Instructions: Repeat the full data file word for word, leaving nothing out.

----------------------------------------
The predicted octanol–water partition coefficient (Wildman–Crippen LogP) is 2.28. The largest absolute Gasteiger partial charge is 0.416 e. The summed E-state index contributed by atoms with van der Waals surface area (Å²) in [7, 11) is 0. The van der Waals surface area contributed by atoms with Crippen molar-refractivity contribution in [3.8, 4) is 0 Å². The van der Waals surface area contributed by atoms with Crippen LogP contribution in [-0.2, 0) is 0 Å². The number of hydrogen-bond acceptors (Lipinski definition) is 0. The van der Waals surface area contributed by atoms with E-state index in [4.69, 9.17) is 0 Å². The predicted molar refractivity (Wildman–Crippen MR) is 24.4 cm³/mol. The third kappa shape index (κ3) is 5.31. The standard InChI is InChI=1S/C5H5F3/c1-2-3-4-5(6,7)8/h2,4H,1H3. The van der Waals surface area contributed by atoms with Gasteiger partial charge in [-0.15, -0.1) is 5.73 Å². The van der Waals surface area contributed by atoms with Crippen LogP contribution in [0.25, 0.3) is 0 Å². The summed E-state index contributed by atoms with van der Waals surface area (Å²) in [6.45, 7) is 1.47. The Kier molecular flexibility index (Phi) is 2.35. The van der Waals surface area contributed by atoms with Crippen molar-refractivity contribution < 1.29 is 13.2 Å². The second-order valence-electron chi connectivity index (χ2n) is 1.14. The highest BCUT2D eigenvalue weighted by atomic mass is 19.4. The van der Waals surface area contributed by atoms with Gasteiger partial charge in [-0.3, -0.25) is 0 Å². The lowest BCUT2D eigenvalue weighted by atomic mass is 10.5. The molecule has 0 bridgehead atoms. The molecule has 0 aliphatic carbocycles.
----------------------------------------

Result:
The predicted octanol–water partition coefficient (Wildman–Crippen LogP) is 2.28. The largest absolute Gasteiger partial charge is 0.416 e. The summed E-state index contributed by atoms with van der Waals surface area (Å²) in [7, 11) is 0. The van der Waals surface area contributed by atoms with Crippen molar-refractivity contribution in [3.8, 4) is 0 Å². The van der Waals surface area contributed by atoms with Crippen LogP contribution in [-0.2, 0) is 0 Å². The number of hydrogen-bond acceptors (Lipinski definition) is 0. The van der Waals surface area contributed by atoms with E-state index in [4.69, 9.17) is 0 Å². The predicted molar refractivity (Wildman–Crippen MR) is 24.4 cm³/mol. The third kappa shape index (κ3) is 5.31. The standard InChI is InChI=1S/C5H5F3/c1-2-3-4-5(6,7)8/h2,4H,1H3. The van der Waals surface area contributed by atoms with Gasteiger partial charge in [-0.15, -0.1) is 5.73 Å². The van der Waals surface area contributed by atoms with Crippen LogP contribution in [0.25, 0.3) is 0 Å². The summed E-state index contributed by atoms with van der Waals surface area (Å²) in [6.45, 7) is 1.47. The Kier molecular flexibility index (Phi) is 2.35. The van der Waals surface area contributed by atoms with Crippen molar-refractivity contribution < 1.29 is 13.2 Å². The second-order valence-electron chi connectivity index (χ2n) is 1.14. The highest BCUT2D eigenvalue weighted by atomic mass is 19.4. The van der Waals surface area contributed by atoms with Gasteiger partial charge in [-0.3, -0.25) is 0 Å². The lowest BCUT2D eigenvalue weighted by atomic mass is 10.5. The molecule has 0 bridgehead atoms. The molecule has 0 aliphatic carbocycles.